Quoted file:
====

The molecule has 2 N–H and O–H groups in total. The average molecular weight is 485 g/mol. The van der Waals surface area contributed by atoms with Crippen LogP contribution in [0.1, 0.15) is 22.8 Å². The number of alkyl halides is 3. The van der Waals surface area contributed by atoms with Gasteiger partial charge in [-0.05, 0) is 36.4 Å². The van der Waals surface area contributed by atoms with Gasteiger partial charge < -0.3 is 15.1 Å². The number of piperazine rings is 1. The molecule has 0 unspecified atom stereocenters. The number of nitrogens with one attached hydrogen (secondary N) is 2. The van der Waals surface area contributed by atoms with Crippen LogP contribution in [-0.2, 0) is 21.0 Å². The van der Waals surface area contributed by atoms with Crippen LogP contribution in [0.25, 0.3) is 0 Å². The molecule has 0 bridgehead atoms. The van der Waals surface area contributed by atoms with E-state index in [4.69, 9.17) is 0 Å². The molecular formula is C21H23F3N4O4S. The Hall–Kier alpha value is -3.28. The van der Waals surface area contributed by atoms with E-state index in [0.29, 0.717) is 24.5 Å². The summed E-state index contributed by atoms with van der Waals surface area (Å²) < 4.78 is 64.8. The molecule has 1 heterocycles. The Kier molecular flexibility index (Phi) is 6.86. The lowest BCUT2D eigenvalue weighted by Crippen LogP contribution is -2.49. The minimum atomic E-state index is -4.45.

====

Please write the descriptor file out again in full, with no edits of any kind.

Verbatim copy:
The molecule has 2 N–H and O–H groups in total. The average molecular weight is 485 g/mol. The van der Waals surface area contributed by atoms with Crippen LogP contribution in [0.1, 0.15) is 22.8 Å². The number of alkyl halides is 3. The van der Waals surface area contributed by atoms with Gasteiger partial charge in [-0.05, 0) is 36.4 Å². The van der Waals surface area contributed by atoms with Gasteiger partial charge < -0.3 is 15.1 Å². The number of piperazine rings is 1. The molecule has 0 unspecified atom stereocenters. The number of nitrogens with one attached hydrogen (secondary N) is 2. The van der Waals surface area contributed by atoms with Crippen LogP contribution in [-0.2, 0) is 21.0 Å². The van der Waals surface area contributed by atoms with Crippen LogP contribution in [0.25, 0.3) is 0 Å². The molecule has 0 bridgehead atoms. The van der Waals surface area contributed by atoms with E-state index in [4.69, 9.17) is 0 Å². The molecular formula is C21H23F3N4O4S. The Hall–Kier alpha value is -3.28. The van der Waals surface area contributed by atoms with E-state index in [0.29, 0.717) is 24.5 Å². The summed E-state index contributed by atoms with van der Waals surface area (Å²) < 4.78 is 64.8. The molecule has 1 heterocycles. The Kier molecular flexibility index (Phi) is 6.86. The lowest BCUT2D eigenvalue weighted by Crippen LogP contribution is -2.49. The minimum atomic E-state index is -4.45.